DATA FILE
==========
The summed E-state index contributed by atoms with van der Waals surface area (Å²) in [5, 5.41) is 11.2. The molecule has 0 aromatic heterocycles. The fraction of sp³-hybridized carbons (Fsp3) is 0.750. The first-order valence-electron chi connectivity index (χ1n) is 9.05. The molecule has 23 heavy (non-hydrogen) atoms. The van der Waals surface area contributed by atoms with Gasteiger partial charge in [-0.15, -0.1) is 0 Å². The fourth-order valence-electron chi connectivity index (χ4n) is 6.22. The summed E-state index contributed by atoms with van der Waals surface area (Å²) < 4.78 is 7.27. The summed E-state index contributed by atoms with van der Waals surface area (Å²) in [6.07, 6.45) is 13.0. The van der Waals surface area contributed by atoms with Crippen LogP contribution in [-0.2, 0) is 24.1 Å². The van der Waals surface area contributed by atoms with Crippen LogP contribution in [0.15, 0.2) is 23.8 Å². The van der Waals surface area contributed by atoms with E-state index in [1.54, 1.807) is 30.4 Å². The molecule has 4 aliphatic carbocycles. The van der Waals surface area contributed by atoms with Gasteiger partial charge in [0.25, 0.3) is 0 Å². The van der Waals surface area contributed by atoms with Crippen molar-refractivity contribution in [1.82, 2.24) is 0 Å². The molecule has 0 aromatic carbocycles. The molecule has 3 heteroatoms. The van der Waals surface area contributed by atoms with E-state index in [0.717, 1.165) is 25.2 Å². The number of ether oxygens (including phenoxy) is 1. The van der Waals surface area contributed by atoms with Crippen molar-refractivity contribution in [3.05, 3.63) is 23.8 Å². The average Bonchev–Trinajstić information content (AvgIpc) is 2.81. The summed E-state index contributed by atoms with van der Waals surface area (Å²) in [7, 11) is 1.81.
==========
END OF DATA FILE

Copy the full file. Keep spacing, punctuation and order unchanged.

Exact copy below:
The summed E-state index contributed by atoms with van der Waals surface area (Å²) in [5, 5.41) is 11.2. The molecule has 0 aromatic heterocycles. The fraction of sp³-hybridized carbons (Fsp3) is 0.750. The first-order valence-electron chi connectivity index (χ1n) is 9.05. The molecule has 23 heavy (non-hydrogen) atoms. The van der Waals surface area contributed by atoms with Gasteiger partial charge in [-0.15, -0.1) is 0 Å². The fourth-order valence-electron chi connectivity index (χ4n) is 6.22. The summed E-state index contributed by atoms with van der Waals surface area (Å²) < 4.78 is 7.27. The summed E-state index contributed by atoms with van der Waals surface area (Å²) in [6.07, 6.45) is 13.0. The van der Waals surface area contributed by atoms with Crippen LogP contribution in [-0.2, 0) is 24.1 Å². The van der Waals surface area contributed by atoms with Crippen LogP contribution in [0.15, 0.2) is 23.8 Å². The van der Waals surface area contributed by atoms with E-state index in [1.54, 1.807) is 30.4 Å². The molecule has 4 aliphatic carbocycles. The van der Waals surface area contributed by atoms with Gasteiger partial charge in [0.25, 0.3) is 0 Å². The van der Waals surface area contributed by atoms with Crippen molar-refractivity contribution in [1.82, 2.24) is 0 Å². The molecule has 0 aromatic carbocycles. The molecule has 3 heteroatoms. The van der Waals surface area contributed by atoms with E-state index in [0.717, 1.165) is 25.2 Å². The number of ether oxygens (including phenoxy) is 1. The van der Waals surface area contributed by atoms with Crippen molar-refractivity contribution in [3.05, 3.63) is 23.8 Å². The average Bonchev–Trinajstić information content (AvgIpc) is 2.81. The summed E-state index contributed by atoms with van der Waals surface area (Å²) in [7, 11) is 1.81.